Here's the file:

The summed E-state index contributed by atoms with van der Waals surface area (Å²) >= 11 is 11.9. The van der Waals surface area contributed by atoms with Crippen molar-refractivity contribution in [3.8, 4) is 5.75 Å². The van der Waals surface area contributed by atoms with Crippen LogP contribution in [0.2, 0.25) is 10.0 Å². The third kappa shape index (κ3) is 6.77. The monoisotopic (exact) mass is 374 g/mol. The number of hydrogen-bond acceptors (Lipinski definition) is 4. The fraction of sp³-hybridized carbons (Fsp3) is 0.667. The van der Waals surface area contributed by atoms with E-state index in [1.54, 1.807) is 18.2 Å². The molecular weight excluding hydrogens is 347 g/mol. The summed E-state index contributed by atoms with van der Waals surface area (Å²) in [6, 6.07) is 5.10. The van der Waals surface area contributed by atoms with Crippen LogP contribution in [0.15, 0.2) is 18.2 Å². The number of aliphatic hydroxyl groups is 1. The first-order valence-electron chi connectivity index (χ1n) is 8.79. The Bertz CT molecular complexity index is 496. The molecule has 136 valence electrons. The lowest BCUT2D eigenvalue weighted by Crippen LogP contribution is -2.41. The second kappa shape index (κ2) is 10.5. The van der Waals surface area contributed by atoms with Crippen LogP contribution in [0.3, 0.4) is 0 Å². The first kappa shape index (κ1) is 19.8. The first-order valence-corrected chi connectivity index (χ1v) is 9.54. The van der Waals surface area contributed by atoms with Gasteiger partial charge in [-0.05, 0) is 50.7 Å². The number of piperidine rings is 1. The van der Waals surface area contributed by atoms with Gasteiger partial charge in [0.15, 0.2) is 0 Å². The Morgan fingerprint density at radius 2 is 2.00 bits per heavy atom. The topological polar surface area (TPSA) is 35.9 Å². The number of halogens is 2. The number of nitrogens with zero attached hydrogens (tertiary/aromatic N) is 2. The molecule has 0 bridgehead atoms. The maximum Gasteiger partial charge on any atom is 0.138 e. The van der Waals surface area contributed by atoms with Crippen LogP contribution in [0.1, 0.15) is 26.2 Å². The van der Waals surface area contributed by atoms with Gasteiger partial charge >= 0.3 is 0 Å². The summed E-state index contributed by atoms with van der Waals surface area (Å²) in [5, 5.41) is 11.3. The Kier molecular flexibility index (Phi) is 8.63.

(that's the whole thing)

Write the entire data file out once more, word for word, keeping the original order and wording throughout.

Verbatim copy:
The summed E-state index contributed by atoms with van der Waals surface area (Å²) >= 11 is 11.9. The van der Waals surface area contributed by atoms with Crippen molar-refractivity contribution in [3.8, 4) is 5.75 Å². The van der Waals surface area contributed by atoms with Crippen LogP contribution in [0.2, 0.25) is 10.0 Å². The third kappa shape index (κ3) is 6.77. The monoisotopic (exact) mass is 374 g/mol. The number of hydrogen-bond acceptors (Lipinski definition) is 4. The fraction of sp³-hybridized carbons (Fsp3) is 0.667. The van der Waals surface area contributed by atoms with E-state index in [1.54, 1.807) is 18.2 Å². The molecular weight excluding hydrogens is 347 g/mol. The summed E-state index contributed by atoms with van der Waals surface area (Å²) in [6, 6.07) is 5.10. The van der Waals surface area contributed by atoms with Crippen LogP contribution in [0.15, 0.2) is 18.2 Å². The number of aliphatic hydroxyl groups is 1. The first-order valence-electron chi connectivity index (χ1n) is 8.79. The Bertz CT molecular complexity index is 496. The molecule has 136 valence electrons. The lowest BCUT2D eigenvalue weighted by Crippen LogP contribution is -2.41. The second kappa shape index (κ2) is 10.5. The van der Waals surface area contributed by atoms with Crippen LogP contribution in [0.3, 0.4) is 0 Å². The first kappa shape index (κ1) is 19.8. The first-order valence-corrected chi connectivity index (χ1v) is 9.54. The van der Waals surface area contributed by atoms with Gasteiger partial charge in [-0.05, 0) is 50.7 Å². The number of piperidine rings is 1. The van der Waals surface area contributed by atoms with Gasteiger partial charge in [0.15, 0.2) is 0 Å². The Morgan fingerprint density at radius 2 is 2.00 bits per heavy atom. The topological polar surface area (TPSA) is 35.9 Å². The number of halogens is 2. The number of nitrogens with zero attached hydrogens (tertiary/aromatic N) is 2. The molecule has 0 bridgehead atoms. The maximum Gasteiger partial charge on any atom is 0.138 e. The van der Waals surface area contributed by atoms with Crippen LogP contribution in [0.1, 0.15) is 26.2 Å². The van der Waals surface area contributed by atoms with Gasteiger partial charge >= 0.3 is 0 Å². The summed E-state index contributed by atoms with van der Waals surface area (Å²) in [5, 5.41) is 11.3. The Kier molecular flexibility index (Phi) is 8.63.